I have not been doing monthly Tumbleweed installs for a while. But this month I have done several, for various reasons. I will report on the most interesting install. Well, at least, the install that is most interesting to me. I hope my readers find in interesting.
This was an install to an external hard drive. It is a 250G Seagate hard drive, purchased back when that was a large size for external drives. I originally used that drive for backups, but I am no longer using it for that purpose.
My aim was to have an external drive that I could use for maintenance tasks on other computers. So I wanted it to be bootable on a computer with legacy BIOS booting. But I also want it to be bootable on an EFI box. And, given my recent experiments with 32-bit EFI, I figured that I should also make it bootable on 32-bit EFI.
I recently described how I managed to install and run Leap 15.0 on a system with 32-bit EFI. I decided to do some more experiments, and this time I tried with an install of Tumbleweed.
Most of my experiments with alternative methods of installing were failures. So I finished up doing something similar to what I used in that earlier post. I suggest reading that for the details. I did make a couple of improvements.
As before, I used “deepin” as a starter system, simply because that works out-of-the-box with 32-bit EFI. I still needed to start by installing “deepin”. And again, I really only needed the “/boot” from “deepin”. But I had to make that 800M to keep the “deepin” installer happy.
The first improvement that I made was to make all of the needed additions to the boot menu at the beginning. As before, I used “/etc/grub.d/40_custom” for that. I did not have all of the needed information. But by creating skeleton entries, I finished where I would only need to edit “/boot/grub/grub.cfg” for the final changes. So, after that point, I only needed to retain the “/boot” partition from the “deepin” install.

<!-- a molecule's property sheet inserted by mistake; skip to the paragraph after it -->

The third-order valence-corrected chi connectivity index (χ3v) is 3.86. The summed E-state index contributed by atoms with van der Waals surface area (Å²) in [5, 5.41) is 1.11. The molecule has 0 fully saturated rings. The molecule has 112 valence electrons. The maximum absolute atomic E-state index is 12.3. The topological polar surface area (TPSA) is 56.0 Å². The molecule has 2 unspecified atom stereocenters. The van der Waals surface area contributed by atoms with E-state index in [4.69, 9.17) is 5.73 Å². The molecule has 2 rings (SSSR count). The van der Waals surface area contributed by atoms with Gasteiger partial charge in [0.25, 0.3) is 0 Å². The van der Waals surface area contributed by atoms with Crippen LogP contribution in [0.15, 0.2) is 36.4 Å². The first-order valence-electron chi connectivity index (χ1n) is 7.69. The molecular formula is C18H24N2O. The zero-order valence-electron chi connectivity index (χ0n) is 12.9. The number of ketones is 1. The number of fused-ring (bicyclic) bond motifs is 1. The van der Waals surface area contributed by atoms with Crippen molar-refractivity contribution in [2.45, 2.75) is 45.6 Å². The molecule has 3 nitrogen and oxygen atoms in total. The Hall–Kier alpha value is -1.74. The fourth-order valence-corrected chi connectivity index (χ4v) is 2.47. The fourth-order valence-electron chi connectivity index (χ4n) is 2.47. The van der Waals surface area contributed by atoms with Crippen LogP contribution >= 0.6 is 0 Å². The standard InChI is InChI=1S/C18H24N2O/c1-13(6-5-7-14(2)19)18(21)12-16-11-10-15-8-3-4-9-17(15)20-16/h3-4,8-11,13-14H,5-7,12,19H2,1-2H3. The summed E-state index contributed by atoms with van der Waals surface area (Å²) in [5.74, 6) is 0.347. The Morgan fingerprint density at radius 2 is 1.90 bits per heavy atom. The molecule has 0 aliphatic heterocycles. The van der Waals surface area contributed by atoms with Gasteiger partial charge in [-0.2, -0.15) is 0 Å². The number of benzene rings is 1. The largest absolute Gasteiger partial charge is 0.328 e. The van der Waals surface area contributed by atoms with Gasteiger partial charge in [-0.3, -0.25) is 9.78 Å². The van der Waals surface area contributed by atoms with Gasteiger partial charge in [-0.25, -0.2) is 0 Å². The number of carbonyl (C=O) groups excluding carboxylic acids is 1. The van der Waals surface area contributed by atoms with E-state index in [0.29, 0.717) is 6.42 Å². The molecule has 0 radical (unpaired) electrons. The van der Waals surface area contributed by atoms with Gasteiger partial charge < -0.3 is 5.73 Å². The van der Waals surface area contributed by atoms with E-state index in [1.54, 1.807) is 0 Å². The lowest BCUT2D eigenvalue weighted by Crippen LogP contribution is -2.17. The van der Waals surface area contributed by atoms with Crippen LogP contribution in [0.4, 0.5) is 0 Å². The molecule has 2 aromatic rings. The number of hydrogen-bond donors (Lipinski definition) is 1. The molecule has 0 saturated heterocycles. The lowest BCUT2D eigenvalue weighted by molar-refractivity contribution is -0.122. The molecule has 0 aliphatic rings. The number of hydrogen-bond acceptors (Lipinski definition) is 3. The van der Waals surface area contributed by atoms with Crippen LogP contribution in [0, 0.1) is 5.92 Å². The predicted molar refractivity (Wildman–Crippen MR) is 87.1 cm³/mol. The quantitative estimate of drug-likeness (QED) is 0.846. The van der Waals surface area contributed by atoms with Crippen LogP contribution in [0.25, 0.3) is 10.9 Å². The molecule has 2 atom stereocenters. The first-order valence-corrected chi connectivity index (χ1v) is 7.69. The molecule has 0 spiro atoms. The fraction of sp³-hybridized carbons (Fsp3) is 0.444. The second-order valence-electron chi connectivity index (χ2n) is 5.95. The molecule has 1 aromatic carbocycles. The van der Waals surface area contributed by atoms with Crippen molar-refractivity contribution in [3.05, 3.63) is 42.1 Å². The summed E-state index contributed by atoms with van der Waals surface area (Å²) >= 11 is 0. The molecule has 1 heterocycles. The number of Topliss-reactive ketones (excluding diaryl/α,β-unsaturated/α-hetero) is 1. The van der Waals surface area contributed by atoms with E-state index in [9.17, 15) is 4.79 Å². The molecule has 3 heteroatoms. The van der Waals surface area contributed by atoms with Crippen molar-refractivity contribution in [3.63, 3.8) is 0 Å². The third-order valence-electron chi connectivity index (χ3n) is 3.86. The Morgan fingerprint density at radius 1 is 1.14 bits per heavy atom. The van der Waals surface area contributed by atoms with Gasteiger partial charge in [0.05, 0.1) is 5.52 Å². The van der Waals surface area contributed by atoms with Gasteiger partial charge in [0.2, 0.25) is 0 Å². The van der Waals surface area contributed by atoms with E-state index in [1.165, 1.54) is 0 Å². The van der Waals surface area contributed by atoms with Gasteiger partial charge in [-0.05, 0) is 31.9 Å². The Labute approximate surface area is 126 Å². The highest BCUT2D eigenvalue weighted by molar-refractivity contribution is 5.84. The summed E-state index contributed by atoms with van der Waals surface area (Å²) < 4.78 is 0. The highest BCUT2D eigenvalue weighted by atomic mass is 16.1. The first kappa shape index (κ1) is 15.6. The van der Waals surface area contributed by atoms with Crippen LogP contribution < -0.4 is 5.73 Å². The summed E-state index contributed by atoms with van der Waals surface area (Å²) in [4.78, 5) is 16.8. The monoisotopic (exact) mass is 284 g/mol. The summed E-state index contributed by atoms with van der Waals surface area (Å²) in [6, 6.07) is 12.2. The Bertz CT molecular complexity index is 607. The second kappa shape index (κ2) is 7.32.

Most desktop and laptop computers use a 64-bit processor, which also supports 32-bit instructions. However, some computers, particularly some tablets, come with 32-bit processors that also support 64-bit instructions. The Intel Atom processors are an example of such 32-bit processors.
The UEFI specifications require that the UEFI firmware be based on the native instruction set. For most computers, that means UEFI booting will be 64-bit. But for systems with 32-bit native processors such as the Intel Atom family, the firmware normally implements 32-bit UEFI.
Most linux systems only provide 64-bit UEFI support. In particular, openSUSE only provides 64-bit UEFI support for installation. OpenSUSE Tumbleweed does include 32-bit UEFI grub packages, but they are not part of the installer DVD.
If I want to install openSUSE Leap 15.0 on such a computer, then I will have to find ways of booting the installer. And then, after installing, I will have to find ways of booting the installed system.
I don’t actually have a computer with 32-bit EFI. But I can setup a KVM virtual machine to use the 32-bit UEFI firmware. I have actually been intending to try this for a while. So I just got around to doing it.
Leap 15.0 was released at around 1200 UTC today, which is around 7am at my local time (Chicago time).
There appears to have been a problem with the bit torrent seeding. I hope that was fixed. For my own download, I used aria2c, which uses the meta4 link.
Today, I downloaded the DVD installer. And I then did a final test install. This went perfectly. I also downloaded the live KDE media, and booted that as a virtual DVD on a KVM virtual machine. That booted up nicely. However, the live download page has updated since my download.
My laptop is already running 15.0. And 15.0 is already installed on my main desktop, but in a different partition. I’m continuing to run 42.3 for another day or two before I switch over. My main desktop is also a file server for the home network, so I have to do the changeover at a time when it won’t disrupt anything.
A good launch
It looks as if Leap 15.0 has had a good launch. I am hearing very few problems reported at the openSUSE forums. Actually, a number of users started running 15.0 during the testing phase.
I’m expecting this to be a very good release.
OpenSUSE Leap 15.0 is expected to be released on Friday May 25th. That’s just a few days away. I have already posted two guides to different aspects of installing:
So here’s one more post before the release. I will fill in some of the gaps left by the other guides.
Some quick notes
First some notes. If you have already been testing pre-release versions of openSUSE 15.0, then now would be a good time to run